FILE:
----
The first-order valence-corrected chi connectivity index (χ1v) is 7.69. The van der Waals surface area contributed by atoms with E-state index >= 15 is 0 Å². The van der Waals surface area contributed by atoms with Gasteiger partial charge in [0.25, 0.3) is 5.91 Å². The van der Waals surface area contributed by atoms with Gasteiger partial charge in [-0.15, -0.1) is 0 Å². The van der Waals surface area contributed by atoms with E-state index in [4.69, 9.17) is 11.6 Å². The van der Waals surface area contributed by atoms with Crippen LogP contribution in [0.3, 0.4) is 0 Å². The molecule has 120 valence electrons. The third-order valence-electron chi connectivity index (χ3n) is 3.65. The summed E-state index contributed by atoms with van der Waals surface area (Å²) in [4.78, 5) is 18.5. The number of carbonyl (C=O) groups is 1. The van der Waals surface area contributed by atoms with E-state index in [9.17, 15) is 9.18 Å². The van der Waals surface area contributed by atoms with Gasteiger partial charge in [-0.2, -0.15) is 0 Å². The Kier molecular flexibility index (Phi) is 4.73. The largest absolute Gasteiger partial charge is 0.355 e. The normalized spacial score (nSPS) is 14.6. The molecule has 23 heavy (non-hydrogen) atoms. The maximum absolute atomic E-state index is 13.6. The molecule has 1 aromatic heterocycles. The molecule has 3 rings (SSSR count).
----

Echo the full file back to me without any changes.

The first-order valence-corrected chi connectivity index (χ1v) is 7.69. The van der Waals surface area contributed by atoms with E-state index >= 15 is 0 Å². The van der Waals surface area contributed by atoms with Gasteiger partial charge in [0.25, 0.3) is 5.91 Å². The van der Waals surface area contributed by atoms with Gasteiger partial charge in [-0.15, -0.1) is 0 Å². The van der Waals surface area contributed by atoms with E-state index in [4.69, 9.17) is 11.6 Å². The van der Waals surface area contributed by atoms with Crippen LogP contribution in [0.3, 0.4) is 0 Å². The molecule has 120 valence electrons. The third-order valence-electron chi connectivity index (χ3n) is 3.65. The summed E-state index contributed by atoms with van der Waals surface area (Å²) in [4.78, 5) is 18.5. The number of carbonyl (C=O) groups is 1. The van der Waals surface area contributed by atoms with E-state index in [9.17, 15) is 9.18 Å². The van der Waals surface area contributed by atoms with Gasteiger partial charge in [-0.2, -0.15) is 0 Å². The Kier molecular flexibility index (Phi) is 4.73. The largest absolute Gasteiger partial charge is 0.355 e. The normalized spacial score (nSPS) is 14.6. The molecule has 23 heavy (non-hydrogen) atoms. The maximum absolute atomic E-state index is 13.6. The molecule has 1 aromatic heterocycles. The molecule has 3 rings (SSSR count).